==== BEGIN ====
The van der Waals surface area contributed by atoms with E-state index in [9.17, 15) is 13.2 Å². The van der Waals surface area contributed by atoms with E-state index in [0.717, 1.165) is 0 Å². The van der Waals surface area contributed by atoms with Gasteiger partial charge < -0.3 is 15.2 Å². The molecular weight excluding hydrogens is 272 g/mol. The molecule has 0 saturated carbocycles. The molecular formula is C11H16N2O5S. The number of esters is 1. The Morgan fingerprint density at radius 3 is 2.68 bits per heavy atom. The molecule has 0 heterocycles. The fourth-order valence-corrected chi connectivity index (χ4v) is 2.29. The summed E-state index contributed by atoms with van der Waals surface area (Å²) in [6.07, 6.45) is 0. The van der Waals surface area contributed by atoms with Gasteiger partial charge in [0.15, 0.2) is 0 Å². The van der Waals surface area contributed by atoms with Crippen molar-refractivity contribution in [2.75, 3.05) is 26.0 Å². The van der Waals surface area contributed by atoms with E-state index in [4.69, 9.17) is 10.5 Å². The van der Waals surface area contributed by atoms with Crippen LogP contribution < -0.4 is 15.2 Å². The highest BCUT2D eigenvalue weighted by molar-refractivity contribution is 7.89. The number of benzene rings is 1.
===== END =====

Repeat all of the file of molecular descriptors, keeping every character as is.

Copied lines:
The van der Waals surface area contributed by atoms with E-state index in [9.17, 15) is 13.2 Å². The van der Waals surface area contributed by atoms with E-state index in [0.717, 1.165) is 0 Å². The van der Waals surface area contributed by atoms with Gasteiger partial charge < -0.3 is 15.2 Å². The molecular weight excluding hydrogens is 272 g/mol. The molecule has 0 saturated carbocycles. The molecular formula is C11H16N2O5S. The number of esters is 1. The Morgan fingerprint density at radius 3 is 2.68 bits per heavy atom. The molecule has 0 heterocycles. The fourth-order valence-corrected chi connectivity index (χ4v) is 2.29. The summed E-state index contributed by atoms with van der Waals surface area (Å²) in [6.07, 6.45) is 0. The van der Waals surface area contributed by atoms with Gasteiger partial charge in [0.15, 0.2) is 0 Å². The van der Waals surface area contributed by atoms with Crippen molar-refractivity contribution in [2.75, 3.05) is 26.0 Å². The van der Waals surface area contributed by atoms with E-state index in [4.69, 9.17) is 10.5 Å². The van der Waals surface area contributed by atoms with Crippen LogP contribution < -0.4 is 15.2 Å². The highest BCUT2D eigenvalue weighted by molar-refractivity contribution is 7.89. The number of benzene rings is 1.